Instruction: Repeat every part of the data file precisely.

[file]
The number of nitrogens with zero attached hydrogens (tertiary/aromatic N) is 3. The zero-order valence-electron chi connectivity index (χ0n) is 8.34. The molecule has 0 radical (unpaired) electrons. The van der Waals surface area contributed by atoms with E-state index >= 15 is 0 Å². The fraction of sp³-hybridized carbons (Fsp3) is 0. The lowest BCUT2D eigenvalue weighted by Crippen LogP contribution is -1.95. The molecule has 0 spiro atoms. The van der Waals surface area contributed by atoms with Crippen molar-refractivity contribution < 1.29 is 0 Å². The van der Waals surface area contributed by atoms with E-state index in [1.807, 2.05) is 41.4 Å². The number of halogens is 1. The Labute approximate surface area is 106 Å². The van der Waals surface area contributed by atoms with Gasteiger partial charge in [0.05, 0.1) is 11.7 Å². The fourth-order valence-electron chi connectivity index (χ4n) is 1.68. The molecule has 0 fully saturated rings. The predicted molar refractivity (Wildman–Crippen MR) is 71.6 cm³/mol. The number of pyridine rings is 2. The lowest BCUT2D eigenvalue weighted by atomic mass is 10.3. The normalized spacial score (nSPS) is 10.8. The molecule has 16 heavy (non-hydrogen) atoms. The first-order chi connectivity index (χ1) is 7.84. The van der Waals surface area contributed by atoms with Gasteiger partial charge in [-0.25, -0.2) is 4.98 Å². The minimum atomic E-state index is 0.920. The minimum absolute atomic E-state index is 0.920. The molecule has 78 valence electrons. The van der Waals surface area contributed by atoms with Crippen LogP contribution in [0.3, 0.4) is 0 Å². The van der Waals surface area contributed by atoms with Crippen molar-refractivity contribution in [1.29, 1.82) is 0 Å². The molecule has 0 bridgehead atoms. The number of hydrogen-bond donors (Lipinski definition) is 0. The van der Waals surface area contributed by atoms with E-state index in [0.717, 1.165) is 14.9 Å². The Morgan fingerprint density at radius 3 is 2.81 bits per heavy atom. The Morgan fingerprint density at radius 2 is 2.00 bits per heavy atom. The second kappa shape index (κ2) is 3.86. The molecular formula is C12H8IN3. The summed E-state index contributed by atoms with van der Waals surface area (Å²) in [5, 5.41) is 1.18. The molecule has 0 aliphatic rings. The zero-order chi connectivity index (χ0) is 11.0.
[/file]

The number of nitrogens with zero attached hydrogens (tertiary/aromatic N) is 3. The zero-order valence-electron chi connectivity index (χ0n) is 8.34. The molecule has 0 radical (unpaired) electrons. The van der Waals surface area contributed by atoms with E-state index >= 15 is 0 Å². The fraction of sp³-hybridized carbons (Fsp3) is 0. The lowest BCUT2D eigenvalue weighted by Crippen LogP contribution is -1.95. The molecule has 0 spiro atoms. The van der Waals surface area contributed by atoms with Crippen molar-refractivity contribution < 1.29 is 0 Å². The van der Waals surface area contributed by atoms with E-state index in [1.807, 2.05) is 41.4 Å². The number of halogens is 1. The Labute approximate surface area is 106 Å². The van der Waals surface area contributed by atoms with Gasteiger partial charge in [0.05, 0.1) is 11.7 Å². The fourth-order valence-electron chi connectivity index (χ4n) is 1.68. The molecule has 0 fully saturated rings. The predicted molar refractivity (Wildman–Crippen MR) is 71.6 cm³/mol. The number of pyridine rings is 2. The lowest BCUT2D eigenvalue weighted by atomic mass is 10.3. The normalized spacial score (nSPS) is 10.8. The molecule has 16 heavy (non-hydrogen) atoms. The first-order chi connectivity index (χ1) is 7.84. The van der Waals surface area contributed by atoms with Gasteiger partial charge in [-0.25, -0.2) is 4.98 Å². The minimum atomic E-state index is 0.920. The minimum absolute atomic E-state index is 0.920. The molecule has 78 valence electrons. The van der Waals surface area contributed by atoms with Crippen LogP contribution in [0.3, 0.4) is 0 Å². The van der Waals surface area contributed by atoms with Crippen molar-refractivity contribution in [1.29, 1.82) is 0 Å². The molecule has 0 bridgehead atoms. The number of hydrogen-bond donors (Lipinski definition) is 0. The van der Waals surface area contributed by atoms with E-state index in [0.717, 1.165) is 14.9 Å². The Morgan fingerprint density at radius 3 is 2.81 bits per heavy atom. The Morgan fingerprint density at radius 2 is 2.00 bits per heavy atom. The second kappa shape index (κ2) is 3.86. The molecular formula is C12H8IN3. The summed E-state index contributed by atoms with van der Waals surface area (Å²) in [5, 5.41) is 1.18. The molecule has 0 aliphatic rings. The zero-order chi connectivity index (χ0) is 11.0.